Years into a major IT project it is understandable that some of those involved will want to talk about the specific things that are going well, and studiously avoid mentioning the bigger things that are going wrong.
This is now one of the dangers facing the NHS's National Programme for IT (NPfIT). Andrew Rollerson of Fujitsu, one of the main suppliers to the programme, said at an Eyeforhealthcare conference last week that work on the programme so far had been "fighting fires", and that the approach was "just not working". We applaud his honesty.
The key now is for MPs to admit the truth. That is a big step. Neither MPs nor senior civil servants are rewarded in their careers for admitting mistakes.
What we have instead are civil servants who say privately that MPs do not want a published, independent review because it could expose mistakes. And MPs do not want to admit mistakes on a £12.4bn programme for fear of the political fall-out.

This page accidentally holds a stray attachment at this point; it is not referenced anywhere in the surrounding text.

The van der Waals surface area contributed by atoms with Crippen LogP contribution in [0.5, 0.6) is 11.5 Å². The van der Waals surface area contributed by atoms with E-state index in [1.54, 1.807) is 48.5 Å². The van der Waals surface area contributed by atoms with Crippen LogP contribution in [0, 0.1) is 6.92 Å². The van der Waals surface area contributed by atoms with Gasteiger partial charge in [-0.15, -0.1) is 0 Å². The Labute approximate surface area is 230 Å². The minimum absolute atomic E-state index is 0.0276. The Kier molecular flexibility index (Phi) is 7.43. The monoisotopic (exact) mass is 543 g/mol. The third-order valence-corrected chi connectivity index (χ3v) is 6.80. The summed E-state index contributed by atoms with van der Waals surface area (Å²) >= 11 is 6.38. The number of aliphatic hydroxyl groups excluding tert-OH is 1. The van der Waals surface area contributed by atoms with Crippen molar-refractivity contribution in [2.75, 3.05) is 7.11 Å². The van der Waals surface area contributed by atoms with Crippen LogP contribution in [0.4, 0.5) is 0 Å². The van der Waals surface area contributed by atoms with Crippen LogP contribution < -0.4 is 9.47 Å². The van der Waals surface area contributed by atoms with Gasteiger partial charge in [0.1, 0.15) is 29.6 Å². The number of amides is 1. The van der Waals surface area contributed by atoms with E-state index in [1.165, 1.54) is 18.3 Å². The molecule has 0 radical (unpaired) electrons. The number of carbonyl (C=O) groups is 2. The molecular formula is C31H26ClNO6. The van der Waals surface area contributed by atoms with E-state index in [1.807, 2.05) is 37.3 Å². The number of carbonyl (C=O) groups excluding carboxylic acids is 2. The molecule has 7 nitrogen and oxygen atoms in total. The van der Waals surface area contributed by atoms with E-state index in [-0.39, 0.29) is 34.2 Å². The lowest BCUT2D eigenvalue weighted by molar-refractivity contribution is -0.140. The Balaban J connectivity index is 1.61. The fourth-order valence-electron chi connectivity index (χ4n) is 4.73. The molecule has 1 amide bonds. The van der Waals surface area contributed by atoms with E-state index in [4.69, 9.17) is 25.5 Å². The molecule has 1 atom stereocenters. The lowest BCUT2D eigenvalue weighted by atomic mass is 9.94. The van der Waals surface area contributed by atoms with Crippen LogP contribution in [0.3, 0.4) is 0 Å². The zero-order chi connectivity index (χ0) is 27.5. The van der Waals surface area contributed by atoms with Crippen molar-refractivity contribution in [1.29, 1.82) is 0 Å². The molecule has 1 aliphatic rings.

With so much money at stake, this stalemate is increasingly ludicrous, especially when so much needs to be done and so much needs to change.
John Reid, former health secretary and now home secretary, said last month, "I believe that, whether in personal, business or political life, acknowledgement of a problem is always the first step in resolving it."
We absolutely agree. When health secretary Patricia Hewitt can bring herself to acknowledge the problems on the world's largest civilian IT programme, she will then be in a position to commission a published independent review of the scheme.
This will not happen while she and her colleagues remain willing participants in Whitehall's culture of cover-up and denial.
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